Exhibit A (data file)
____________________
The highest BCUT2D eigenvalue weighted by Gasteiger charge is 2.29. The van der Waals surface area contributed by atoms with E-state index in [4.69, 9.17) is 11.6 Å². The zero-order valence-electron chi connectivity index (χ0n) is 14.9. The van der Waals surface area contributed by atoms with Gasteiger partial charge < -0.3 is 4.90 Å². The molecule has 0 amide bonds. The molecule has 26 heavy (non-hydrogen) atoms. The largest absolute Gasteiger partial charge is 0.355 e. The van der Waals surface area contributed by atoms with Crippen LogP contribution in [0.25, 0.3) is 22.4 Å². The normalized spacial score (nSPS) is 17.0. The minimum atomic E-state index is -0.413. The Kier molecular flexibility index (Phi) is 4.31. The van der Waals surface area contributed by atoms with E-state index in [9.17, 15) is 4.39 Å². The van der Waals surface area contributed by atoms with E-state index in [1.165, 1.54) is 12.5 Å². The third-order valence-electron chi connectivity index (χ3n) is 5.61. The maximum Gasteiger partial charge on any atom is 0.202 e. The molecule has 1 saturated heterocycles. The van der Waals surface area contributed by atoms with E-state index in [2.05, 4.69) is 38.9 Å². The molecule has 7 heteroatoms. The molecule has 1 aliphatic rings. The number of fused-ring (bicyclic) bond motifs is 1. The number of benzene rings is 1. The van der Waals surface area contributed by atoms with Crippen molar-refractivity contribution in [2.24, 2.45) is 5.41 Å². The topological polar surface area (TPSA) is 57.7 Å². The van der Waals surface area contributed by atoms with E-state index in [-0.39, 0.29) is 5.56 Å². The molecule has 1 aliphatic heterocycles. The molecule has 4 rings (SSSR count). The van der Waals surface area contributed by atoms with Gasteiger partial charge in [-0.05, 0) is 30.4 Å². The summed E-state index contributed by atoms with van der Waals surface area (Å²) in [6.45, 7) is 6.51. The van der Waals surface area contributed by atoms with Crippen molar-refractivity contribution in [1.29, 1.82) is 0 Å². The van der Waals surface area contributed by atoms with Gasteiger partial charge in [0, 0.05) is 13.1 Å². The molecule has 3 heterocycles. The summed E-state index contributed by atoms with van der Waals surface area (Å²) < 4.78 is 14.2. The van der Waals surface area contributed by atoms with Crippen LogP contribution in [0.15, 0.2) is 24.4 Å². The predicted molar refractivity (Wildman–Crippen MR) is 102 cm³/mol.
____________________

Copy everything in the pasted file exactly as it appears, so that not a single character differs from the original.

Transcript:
The highest BCUT2D eigenvalue weighted by Gasteiger charge is 2.29. The van der Waals surface area contributed by atoms with E-state index in [4.69, 9.17) is 11.6 Å². The zero-order valence-electron chi connectivity index (χ0n) is 14.9. The van der Waals surface area contributed by atoms with Gasteiger partial charge < -0.3 is 4.90 Å². The molecule has 0 amide bonds. The molecule has 26 heavy (non-hydrogen) atoms. The largest absolute Gasteiger partial charge is 0.355 e. The van der Waals surface area contributed by atoms with Crippen LogP contribution in [0.25, 0.3) is 22.4 Å². The normalized spacial score (nSPS) is 17.0. The minimum atomic E-state index is -0.413. The Kier molecular flexibility index (Phi) is 4.31. The van der Waals surface area contributed by atoms with E-state index in [9.17, 15) is 4.39 Å². The van der Waals surface area contributed by atoms with E-state index in [1.165, 1.54) is 12.5 Å². The third-order valence-electron chi connectivity index (χ3n) is 5.61. The maximum Gasteiger partial charge on any atom is 0.202 e. The molecule has 1 saturated heterocycles. The van der Waals surface area contributed by atoms with E-state index in [2.05, 4.69) is 38.9 Å². The molecule has 7 heteroatoms. The molecule has 1 aliphatic rings. The number of fused-ring (bicyclic) bond motifs is 1. The number of benzene rings is 1. The van der Waals surface area contributed by atoms with Crippen molar-refractivity contribution in [2.24, 2.45) is 5.41 Å². The topological polar surface area (TPSA) is 57.7 Å². The van der Waals surface area contributed by atoms with E-state index in [-0.39, 0.29) is 5.56 Å². The molecule has 1 aliphatic heterocycles. The molecule has 4 rings (SSSR count). The van der Waals surface area contributed by atoms with Gasteiger partial charge in [-0.05, 0) is 30.4 Å². The summed E-state index contributed by atoms with van der Waals surface area (Å²) in [6.45, 7) is 6.51. The van der Waals surface area contributed by atoms with Crippen molar-refractivity contribution in [1.29, 1.82) is 0 Å². The van der Waals surface area contributed by atoms with Gasteiger partial charge in [0, 0.05) is 13.1 Å². The molecule has 3 heterocycles. The summed E-state index contributed by atoms with van der Waals surface area (Å²) < 4.78 is 14.2. The van der Waals surface area contributed by atoms with Crippen LogP contribution in [0.15, 0.2) is 24.4 Å². The predicted molar refractivity (Wildman–Crippen MR) is 102 cm³/mol.